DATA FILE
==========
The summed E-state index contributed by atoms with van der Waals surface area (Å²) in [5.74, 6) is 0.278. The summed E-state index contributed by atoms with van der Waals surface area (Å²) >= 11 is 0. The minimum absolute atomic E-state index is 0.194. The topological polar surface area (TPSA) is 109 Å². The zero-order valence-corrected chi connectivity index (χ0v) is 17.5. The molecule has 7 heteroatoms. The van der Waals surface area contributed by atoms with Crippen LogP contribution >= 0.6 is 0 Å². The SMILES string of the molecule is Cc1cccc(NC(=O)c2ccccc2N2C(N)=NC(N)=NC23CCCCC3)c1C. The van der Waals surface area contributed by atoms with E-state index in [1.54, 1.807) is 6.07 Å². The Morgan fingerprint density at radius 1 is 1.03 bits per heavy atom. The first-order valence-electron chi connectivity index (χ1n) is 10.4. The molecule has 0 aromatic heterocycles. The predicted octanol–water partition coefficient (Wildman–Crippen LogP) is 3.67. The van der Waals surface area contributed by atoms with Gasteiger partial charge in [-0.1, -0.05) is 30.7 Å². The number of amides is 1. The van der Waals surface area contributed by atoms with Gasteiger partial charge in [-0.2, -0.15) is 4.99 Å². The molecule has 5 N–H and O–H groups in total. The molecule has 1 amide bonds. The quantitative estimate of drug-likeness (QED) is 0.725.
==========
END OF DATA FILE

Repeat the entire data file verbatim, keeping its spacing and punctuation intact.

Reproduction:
The summed E-state index contributed by atoms with van der Waals surface area (Å²) in [5.74, 6) is 0.278. The summed E-state index contributed by atoms with van der Waals surface area (Å²) >= 11 is 0. The minimum absolute atomic E-state index is 0.194. The topological polar surface area (TPSA) is 109 Å². The zero-order valence-corrected chi connectivity index (χ0v) is 17.5. The molecule has 7 heteroatoms. The van der Waals surface area contributed by atoms with Crippen LogP contribution >= 0.6 is 0 Å². The SMILES string of the molecule is Cc1cccc(NC(=O)c2ccccc2N2C(N)=NC(N)=NC23CCCCC3)c1C. The van der Waals surface area contributed by atoms with E-state index in [1.54, 1.807) is 6.07 Å². The Morgan fingerprint density at radius 1 is 1.03 bits per heavy atom. The first-order valence-electron chi connectivity index (χ1n) is 10.4. The molecule has 0 aromatic heterocycles. The predicted octanol–water partition coefficient (Wildman–Crippen LogP) is 3.67. The van der Waals surface area contributed by atoms with Gasteiger partial charge in [-0.1, -0.05) is 30.7 Å². The number of amides is 1. The van der Waals surface area contributed by atoms with Gasteiger partial charge in [-0.2, -0.15) is 4.99 Å². The molecule has 5 N–H and O–H groups in total. The molecule has 1 amide bonds. The quantitative estimate of drug-likeness (QED) is 0.725.